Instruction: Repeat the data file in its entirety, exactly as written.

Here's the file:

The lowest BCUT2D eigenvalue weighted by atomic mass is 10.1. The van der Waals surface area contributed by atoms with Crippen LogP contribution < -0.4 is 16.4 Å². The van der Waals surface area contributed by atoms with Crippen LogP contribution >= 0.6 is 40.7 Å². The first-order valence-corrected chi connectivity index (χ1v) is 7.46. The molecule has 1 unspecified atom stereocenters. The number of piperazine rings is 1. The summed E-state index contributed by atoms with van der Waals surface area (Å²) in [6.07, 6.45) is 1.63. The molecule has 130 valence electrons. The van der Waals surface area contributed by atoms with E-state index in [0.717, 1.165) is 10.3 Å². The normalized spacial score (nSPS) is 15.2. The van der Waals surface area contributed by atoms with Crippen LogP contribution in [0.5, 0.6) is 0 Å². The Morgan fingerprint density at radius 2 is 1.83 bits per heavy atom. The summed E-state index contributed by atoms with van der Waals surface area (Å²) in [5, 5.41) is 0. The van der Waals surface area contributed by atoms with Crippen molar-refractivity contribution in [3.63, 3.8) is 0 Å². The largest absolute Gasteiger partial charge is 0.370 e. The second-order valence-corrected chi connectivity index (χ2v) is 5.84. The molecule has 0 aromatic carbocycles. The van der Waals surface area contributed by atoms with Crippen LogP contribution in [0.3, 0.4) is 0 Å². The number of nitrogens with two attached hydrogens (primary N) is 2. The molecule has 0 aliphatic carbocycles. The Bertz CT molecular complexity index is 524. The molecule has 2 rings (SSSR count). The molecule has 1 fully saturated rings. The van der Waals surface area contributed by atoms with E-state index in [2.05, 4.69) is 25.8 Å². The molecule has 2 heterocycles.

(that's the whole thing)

The lowest BCUT2D eigenvalue weighted by atomic mass is 10.1. The van der Waals surface area contributed by atoms with Crippen LogP contribution < -0.4 is 16.4 Å². The van der Waals surface area contributed by atoms with Crippen LogP contribution >= 0.6 is 40.7 Å². The first-order valence-corrected chi connectivity index (χ1v) is 7.46. The molecule has 1 unspecified atom stereocenters. The number of piperazine rings is 1. The summed E-state index contributed by atoms with van der Waals surface area (Å²) in [6.07, 6.45) is 1.63. The molecule has 130 valence electrons. The van der Waals surface area contributed by atoms with E-state index in [0.717, 1.165) is 10.3 Å². The normalized spacial score (nSPS) is 15.2. The van der Waals surface area contributed by atoms with Crippen LogP contribution in [0.5, 0.6) is 0 Å². The Morgan fingerprint density at radius 2 is 1.83 bits per heavy atom. The summed E-state index contributed by atoms with van der Waals surface area (Å²) in [5, 5.41) is 0. The van der Waals surface area contributed by atoms with Crippen molar-refractivity contribution in [3.63, 3.8) is 0 Å². The largest absolute Gasteiger partial charge is 0.370 e. The second-order valence-corrected chi connectivity index (χ2v) is 5.84. The molecule has 0 aromatic carbocycles. The van der Waals surface area contributed by atoms with Crippen LogP contribution in [0.3, 0.4) is 0 Å². The number of nitrogens with two attached hydrogens (primary N) is 2. The molecule has 0 aliphatic carbocycles. The Bertz CT molecular complexity index is 524. The molecule has 2 rings (SSSR count). The molecule has 1 fully saturated rings. The van der Waals surface area contributed by atoms with E-state index in [2.05, 4.69) is 25.8 Å². The molecule has 2 heterocycles.